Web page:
Joint replacement in osteoarthritis of the knee

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Joint replacement may be an option if exercise therapy, painkillers and weight loss don't help enough in osteoarthritis of the knee. Ten years after surgery, more than 90% of artificial knee joints (prostheses) are still intact.

Joint replacement surgery can relieve the symptoms of advanced osteoarthritis of the knee very effectively in most people. But it is major surgery that carries various risks. Also, the younger you are at the time of surgery, the more likely the artificial joint (prosthesis) will have to be replaced at some point later on.

Some experts criticize that knee surgery is performed too often in Germany. Before making a decision about the procedure, it's a good idea to carefully consider the pros and cons and to learn about the possible alternatives. Our decision aid may help here.

It can also be a good idea to get a second opinion from another doctor. Various treatments can often help delay the need for surgery for a long time.

When is joint replacement surgery considered?

A German research group made up of scientists, doctors, and physical therapists worked together with patient advocates to develop recommendations on the right timing of joint replacement surgery. According to the recommendations, this treatment may be considered if

  • intense knee pain has been felt for months, either on several days a week or permanently,
  • other effective treatments, including painkillers and exercise therapy, haven’t provided enough pain relief for several months,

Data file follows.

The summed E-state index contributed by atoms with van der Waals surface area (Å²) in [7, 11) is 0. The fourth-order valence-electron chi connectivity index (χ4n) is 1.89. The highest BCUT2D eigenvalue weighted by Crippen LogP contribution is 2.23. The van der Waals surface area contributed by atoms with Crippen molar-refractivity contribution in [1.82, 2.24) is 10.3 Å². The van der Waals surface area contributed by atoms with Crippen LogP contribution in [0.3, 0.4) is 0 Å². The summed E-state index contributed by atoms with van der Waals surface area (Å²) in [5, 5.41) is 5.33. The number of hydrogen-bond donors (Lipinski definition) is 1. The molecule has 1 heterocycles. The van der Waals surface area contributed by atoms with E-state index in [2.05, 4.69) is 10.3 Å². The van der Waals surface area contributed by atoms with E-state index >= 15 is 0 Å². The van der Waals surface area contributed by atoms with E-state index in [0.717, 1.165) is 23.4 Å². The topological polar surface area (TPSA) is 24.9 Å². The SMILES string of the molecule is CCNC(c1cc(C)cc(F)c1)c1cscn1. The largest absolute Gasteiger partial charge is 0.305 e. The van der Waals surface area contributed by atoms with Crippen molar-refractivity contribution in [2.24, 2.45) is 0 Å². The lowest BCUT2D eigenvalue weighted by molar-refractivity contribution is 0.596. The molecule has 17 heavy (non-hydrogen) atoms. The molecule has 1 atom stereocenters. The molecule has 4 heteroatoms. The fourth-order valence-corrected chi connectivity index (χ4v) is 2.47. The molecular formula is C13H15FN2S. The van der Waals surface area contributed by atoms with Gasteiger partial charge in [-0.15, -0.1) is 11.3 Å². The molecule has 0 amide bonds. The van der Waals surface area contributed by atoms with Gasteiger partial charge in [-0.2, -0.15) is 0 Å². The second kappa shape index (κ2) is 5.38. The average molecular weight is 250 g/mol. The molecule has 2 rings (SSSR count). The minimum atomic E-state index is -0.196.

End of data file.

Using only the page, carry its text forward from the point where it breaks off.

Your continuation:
• quality of life is greatly reduced, and
  • changes in the knee joint that are typical of osteoarthritis are clearly visible in an x-ray.

Other factors that play a role in the decision about whether to have knee replacement surgery include

  • difficulty walking and climbing stairs,
  • a misalignment in the legs,
  • an unstable knee joint or weak muscles,
  • problems when kneeling or sitting down,
  • limitations at work, at home or during your free time, and
  • being dependent on other people's help.

Sometimes there are medical reasons not to have surgery – such as serious medical conditions that increase surgery-related risks.

How much does an artificial knee help?

Conservative (non-surgical) treatment can still relieve symptoms effectively even if osteoarthritis of the knee has reached an advanced stage. In one study, Danish researchers looked into what people with advanced osteoarthritis of the knee can expect from knee replacement surgery. They compared two groups of people with an average age of about 66 years: One group had twelve weeks of conservative treatment. The other group had conservative treatment plus joint replacement surgery.

The conservative treatment consisted of exercise therapy, slight weight loss of about 3 kilos, painkillers, insoles, and patient education about coping with osteoarthritis.

After one year, the study showed the following:

  • The symptoms improved noticeably in 67% of the people who had conservative treatment only. They managed without surgery for the next two years.
  • The symptoms improved noticeably in 85% of people who had knee replacement surgery as well as conservative treatment.

The study also showed that knee replacement surgery reduces symptoms more than conservative treatment does alone.

The following table shows the severity of the symptoms before and after treatment. "100" is the maximum severity of symptoms, and "0" is no symptoms.

Illustration: How well does joint replacement surgery reduce pain when compared to conservative treatment?

The results of this study are averages – which means that joint replacement reduces symptoms more in some people and less in others. This depends, for example, on how bad the osteoarthritis was before surgery.

In summary, it’s fair to say that